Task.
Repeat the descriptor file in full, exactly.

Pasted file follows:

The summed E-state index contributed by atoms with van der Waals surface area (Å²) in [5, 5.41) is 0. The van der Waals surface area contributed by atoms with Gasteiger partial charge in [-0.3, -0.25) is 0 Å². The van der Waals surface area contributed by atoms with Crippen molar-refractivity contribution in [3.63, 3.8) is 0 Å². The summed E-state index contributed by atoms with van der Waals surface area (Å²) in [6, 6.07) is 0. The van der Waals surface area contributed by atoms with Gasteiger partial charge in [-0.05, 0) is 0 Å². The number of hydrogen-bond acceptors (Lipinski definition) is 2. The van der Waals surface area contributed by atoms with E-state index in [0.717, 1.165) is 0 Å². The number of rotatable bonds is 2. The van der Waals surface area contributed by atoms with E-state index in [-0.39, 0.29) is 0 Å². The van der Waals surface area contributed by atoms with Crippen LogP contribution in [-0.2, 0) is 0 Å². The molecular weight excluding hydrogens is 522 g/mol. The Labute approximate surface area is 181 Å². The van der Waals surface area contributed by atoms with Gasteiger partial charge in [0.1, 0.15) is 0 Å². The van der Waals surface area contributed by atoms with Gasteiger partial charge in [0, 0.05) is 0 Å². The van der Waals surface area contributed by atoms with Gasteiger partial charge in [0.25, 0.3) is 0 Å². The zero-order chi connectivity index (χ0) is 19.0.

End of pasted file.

The summed E-state index contributed by atoms with van der Waals surface area (Å²) in [5, 5.41) is 0. The van der Waals surface area contributed by atoms with Gasteiger partial charge in [-0.3, -0.25) is 0 Å². The van der Waals surface area contributed by atoms with Crippen molar-refractivity contribution in [3.63, 3.8) is 0 Å². The summed E-state index contributed by atoms with van der Waals surface area (Å²) in [6, 6.07) is 0. The van der Waals surface area contributed by atoms with Gasteiger partial charge in [-0.05, 0) is 0 Å². The number of hydrogen-bond acceptors (Lipinski definition) is 2. The van der Waals surface area contributed by atoms with E-state index in [0.717, 1.165) is 0 Å². The number of rotatable bonds is 2. The van der Waals surface area contributed by atoms with E-state index in [-0.39, 0.29) is 0 Å². The van der Waals surface area contributed by atoms with Crippen LogP contribution in [-0.2, 0) is 0 Å². The molecular weight excluding hydrogens is 522 g/mol. The Labute approximate surface area is 181 Å². The van der Waals surface area contributed by atoms with Gasteiger partial charge in [0.1, 0.15) is 0 Å². The van der Waals surface area contributed by atoms with Gasteiger partial charge in [0, 0.05) is 0 Å². The van der Waals surface area contributed by atoms with Gasteiger partial charge in [0.25, 0.3) is 0 Å². The zero-order chi connectivity index (χ0) is 19.0.